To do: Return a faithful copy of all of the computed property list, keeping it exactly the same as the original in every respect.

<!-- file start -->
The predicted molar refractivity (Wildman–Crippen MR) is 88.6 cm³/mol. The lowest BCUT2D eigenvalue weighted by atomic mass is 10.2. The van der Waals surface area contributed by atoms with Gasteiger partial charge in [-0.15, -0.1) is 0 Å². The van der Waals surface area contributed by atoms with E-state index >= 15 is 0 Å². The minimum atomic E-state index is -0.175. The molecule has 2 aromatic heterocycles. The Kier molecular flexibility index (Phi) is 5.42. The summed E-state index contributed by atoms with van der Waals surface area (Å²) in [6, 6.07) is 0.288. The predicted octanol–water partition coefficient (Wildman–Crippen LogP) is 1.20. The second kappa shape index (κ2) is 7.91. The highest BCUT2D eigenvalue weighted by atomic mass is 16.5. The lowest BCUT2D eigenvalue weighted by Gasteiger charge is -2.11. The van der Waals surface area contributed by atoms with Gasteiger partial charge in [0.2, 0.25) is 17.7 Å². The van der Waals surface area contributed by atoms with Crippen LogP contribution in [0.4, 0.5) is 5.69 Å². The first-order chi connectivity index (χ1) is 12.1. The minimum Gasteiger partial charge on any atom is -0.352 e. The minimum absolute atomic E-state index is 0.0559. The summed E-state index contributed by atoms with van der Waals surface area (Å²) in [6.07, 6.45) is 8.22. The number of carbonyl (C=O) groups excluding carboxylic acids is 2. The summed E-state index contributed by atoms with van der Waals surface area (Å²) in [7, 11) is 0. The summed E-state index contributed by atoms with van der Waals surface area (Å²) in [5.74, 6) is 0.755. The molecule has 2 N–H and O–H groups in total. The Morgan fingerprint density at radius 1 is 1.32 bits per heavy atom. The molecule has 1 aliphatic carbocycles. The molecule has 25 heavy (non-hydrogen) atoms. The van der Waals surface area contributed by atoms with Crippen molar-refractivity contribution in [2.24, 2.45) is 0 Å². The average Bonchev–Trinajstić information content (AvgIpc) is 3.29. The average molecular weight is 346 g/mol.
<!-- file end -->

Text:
The predicted molar refractivity (Wildman–Crippen MR) is 88.6 cm³/mol. The lowest BCUT2D eigenvalue weighted by atomic mass is 10.2. The van der Waals surface area contributed by atoms with Gasteiger partial charge in [-0.15, -0.1) is 0 Å². The van der Waals surface area contributed by atoms with E-state index >= 15 is 0 Å². The minimum atomic E-state index is -0.175. The molecule has 2 aromatic heterocycles. The Kier molecular flexibility index (Phi) is 5.42. The summed E-state index contributed by atoms with van der Waals surface area (Å²) in [6, 6.07) is 0.288. The predicted octanol–water partition coefficient (Wildman–Crippen LogP) is 1.20. The second kappa shape index (κ2) is 7.91. The highest BCUT2D eigenvalue weighted by atomic mass is 16.5. The lowest BCUT2D eigenvalue weighted by Gasteiger charge is -2.11. The van der Waals surface area contributed by atoms with Gasteiger partial charge in [0.2, 0.25) is 17.7 Å². The van der Waals surface area contributed by atoms with Crippen LogP contribution in [0.4, 0.5) is 5.69 Å². The first-order chi connectivity index (χ1) is 12.1. The minimum Gasteiger partial charge on any atom is -0.352 e. The minimum absolute atomic E-state index is 0.0559. The summed E-state index contributed by atoms with van der Waals surface area (Å²) in [6.07, 6.45) is 8.22. The number of carbonyl (C=O) groups excluding carboxylic acids is 2. The summed E-state index contributed by atoms with van der Waals surface area (Å²) in [7, 11) is 0. The summed E-state index contributed by atoms with van der Waals surface area (Å²) in [5.74, 6) is 0.755. The molecule has 2 N–H and O–H groups in total. The Morgan fingerprint density at radius 1 is 1.32 bits per heavy atom. The molecule has 1 aliphatic carbocycles. The molecule has 25 heavy (non-hydrogen) atoms. The van der Waals surface area contributed by atoms with Crippen molar-refractivity contribution in [2.24, 2.45) is 0 Å². The average Bonchev–Trinajstić information content (AvgIpc) is 3.29. The average molecular weight is 346 g/mol.